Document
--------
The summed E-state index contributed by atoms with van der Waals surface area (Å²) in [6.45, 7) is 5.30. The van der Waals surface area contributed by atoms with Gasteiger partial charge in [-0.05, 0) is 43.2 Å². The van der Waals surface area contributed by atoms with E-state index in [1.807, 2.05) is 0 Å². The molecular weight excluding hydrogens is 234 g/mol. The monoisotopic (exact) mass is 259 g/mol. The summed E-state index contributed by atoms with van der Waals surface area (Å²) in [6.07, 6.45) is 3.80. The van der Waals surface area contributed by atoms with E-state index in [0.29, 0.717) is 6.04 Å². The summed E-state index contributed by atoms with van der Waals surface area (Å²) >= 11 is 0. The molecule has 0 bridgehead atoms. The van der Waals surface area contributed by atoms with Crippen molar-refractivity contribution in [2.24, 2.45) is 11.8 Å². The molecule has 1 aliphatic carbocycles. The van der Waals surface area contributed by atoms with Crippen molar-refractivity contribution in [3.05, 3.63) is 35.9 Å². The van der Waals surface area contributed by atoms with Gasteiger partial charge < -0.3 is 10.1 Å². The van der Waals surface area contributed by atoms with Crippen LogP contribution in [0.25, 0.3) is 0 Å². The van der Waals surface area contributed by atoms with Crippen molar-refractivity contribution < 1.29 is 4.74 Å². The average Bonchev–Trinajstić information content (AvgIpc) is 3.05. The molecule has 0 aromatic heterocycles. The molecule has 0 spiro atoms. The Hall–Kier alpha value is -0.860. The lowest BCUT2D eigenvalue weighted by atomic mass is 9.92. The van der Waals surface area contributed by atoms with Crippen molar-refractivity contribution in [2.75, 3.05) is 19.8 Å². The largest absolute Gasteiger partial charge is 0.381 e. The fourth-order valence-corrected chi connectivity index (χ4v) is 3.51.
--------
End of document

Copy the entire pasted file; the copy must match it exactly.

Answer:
The summed E-state index contributed by atoms with van der Waals surface area (Å²) in [6.45, 7) is 5.30. The van der Waals surface area contributed by atoms with Gasteiger partial charge in [-0.05, 0) is 43.2 Å². The van der Waals surface area contributed by atoms with E-state index in [1.807, 2.05) is 0 Å². The molecular weight excluding hydrogens is 234 g/mol. The monoisotopic (exact) mass is 259 g/mol. The summed E-state index contributed by atoms with van der Waals surface area (Å²) in [6.07, 6.45) is 3.80. The van der Waals surface area contributed by atoms with E-state index in [0.29, 0.717) is 6.04 Å². The summed E-state index contributed by atoms with van der Waals surface area (Å²) >= 11 is 0. The molecule has 0 bridgehead atoms. The van der Waals surface area contributed by atoms with Crippen molar-refractivity contribution in [2.24, 2.45) is 11.8 Å². The molecule has 1 aliphatic carbocycles. The van der Waals surface area contributed by atoms with Crippen molar-refractivity contribution in [3.05, 3.63) is 35.9 Å². The van der Waals surface area contributed by atoms with Gasteiger partial charge < -0.3 is 10.1 Å². The van der Waals surface area contributed by atoms with Crippen LogP contribution in [0.25, 0.3) is 0 Å². The van der Waals surface area contributed by atoms with Crippen molar-refractivity contribution < 1.29 is 4.74 Å². The average Bonchev–Trinajstić information content (AvgIpc) is 3.05. The molecule has 0 aromatic heterocycles. The molecule has 0 spiro atoms. The Hall–Kier alpha value is -0.860. The lowest BCUT2D eigenvalue weighted by atomic mass is 9.92. The van der Waals surface area contributed by atoms with Crippen molar-refractivity contribution in [2.75, 3.05) is 19.8 Å². The largest absolute Gasteiger partial charge is 0.381 e. The fourth-order valence-corrected chi connectivity index (χ4v) is 3.51.